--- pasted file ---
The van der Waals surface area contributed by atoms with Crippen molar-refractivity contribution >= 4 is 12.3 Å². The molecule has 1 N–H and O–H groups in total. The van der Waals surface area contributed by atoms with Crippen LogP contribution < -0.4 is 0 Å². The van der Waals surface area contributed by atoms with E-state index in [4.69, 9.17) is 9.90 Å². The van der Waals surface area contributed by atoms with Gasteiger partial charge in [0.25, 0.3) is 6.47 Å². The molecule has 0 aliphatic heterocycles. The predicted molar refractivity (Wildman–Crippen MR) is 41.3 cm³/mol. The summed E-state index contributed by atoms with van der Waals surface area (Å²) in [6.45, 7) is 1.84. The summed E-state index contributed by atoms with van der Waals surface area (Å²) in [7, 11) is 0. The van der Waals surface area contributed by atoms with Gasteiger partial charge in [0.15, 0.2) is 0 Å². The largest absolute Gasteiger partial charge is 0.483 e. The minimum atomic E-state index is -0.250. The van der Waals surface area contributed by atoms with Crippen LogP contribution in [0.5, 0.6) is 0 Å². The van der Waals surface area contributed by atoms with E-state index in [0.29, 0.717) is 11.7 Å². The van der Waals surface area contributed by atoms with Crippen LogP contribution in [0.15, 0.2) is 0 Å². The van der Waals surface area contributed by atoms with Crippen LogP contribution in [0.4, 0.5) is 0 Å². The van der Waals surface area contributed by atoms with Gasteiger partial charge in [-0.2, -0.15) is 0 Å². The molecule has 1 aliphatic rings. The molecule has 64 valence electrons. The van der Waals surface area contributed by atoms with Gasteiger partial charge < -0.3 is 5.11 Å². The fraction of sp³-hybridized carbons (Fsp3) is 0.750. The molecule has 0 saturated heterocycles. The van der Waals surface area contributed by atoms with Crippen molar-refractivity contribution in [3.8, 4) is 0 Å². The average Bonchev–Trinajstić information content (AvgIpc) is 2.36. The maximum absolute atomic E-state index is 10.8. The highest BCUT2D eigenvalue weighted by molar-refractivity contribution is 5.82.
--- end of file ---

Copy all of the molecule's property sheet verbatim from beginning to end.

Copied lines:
The van der Waals surface area contributed by atoms with Crippen molar-refractivity contribution >= 4 is 12.3 Å². The molecule has 1 N–H and O–H groups in total. The van der Waals surface area contributed by atoms with Crippen LogP contribution < -0.4 is 0 Å². The van der Waals surface area contributed by atoms with E-state index in [4.69, 9.17) is 9.90 Å². The van der Waals surface area contributed by atoms with Gasteiger partial charge in [0.25, 0.3) is 6.47 Å². The molecule has 0 aliphatic heterocycles. The predicted molar refractivity (Wildman–Crippen MR) is 41.3 cm³/mol. The summed E-state index contributed by atoms with van der Waals surface area (Å²) in [6.45, 7) is 1.84. The summed E-state index contributed by atoms with van der Waals surface area (Å²) in [7, 11) is 0. The van der Waals surface area contributed by atoms with Gasteiger partial charge in [0.15, 0.2) is 0 Å². The largest absolute Gasteiger partial charge is 0.483 e. The minimum atomic E-state index is -0.250. The van der Waals surface area contributed by atoms with Crippen LogP contribution in [0.5, 0.6) is 0 Å². The van der Waals surface area contributed by atoms with E-state index in [0.29, 0.717) is 11.7 Å². The van der Waals surface area contributed by atoms with Crippen LogP contribution in [0.15, 0.2) is 0 Å². The van der Waals surface area contributed by atoms with Crippen LogP contribution in [0.4, 0.5) is 0 Å². The van der Waals surface area contributed by atoms with Gasteiger partial charge in [-0.2, -0.15) is 0 Å². The molecule has 1 aliphatic rings. The molecule has 64 valence electrons. The van der Waals surface area contributed by atoms with Gasteiger partial charge < -0.3 is 5.11 Å². The fraction of sp³-hybridized carbons (Fsp3) is 0.750. The molecule has 0 saturated heterocycles. The van der Waals surface area contributed by atoms with Crippen molar-refractivity contribution in [3.8, 4) is 0 Å². The average Bonchev–Trinajstić information content (AvgIpc) is 2.36. The maximum absolute atomic E-state index is 10.8. The highest BCUT2D eigenvalue weighted by molar-refractivity contribution is 5.82.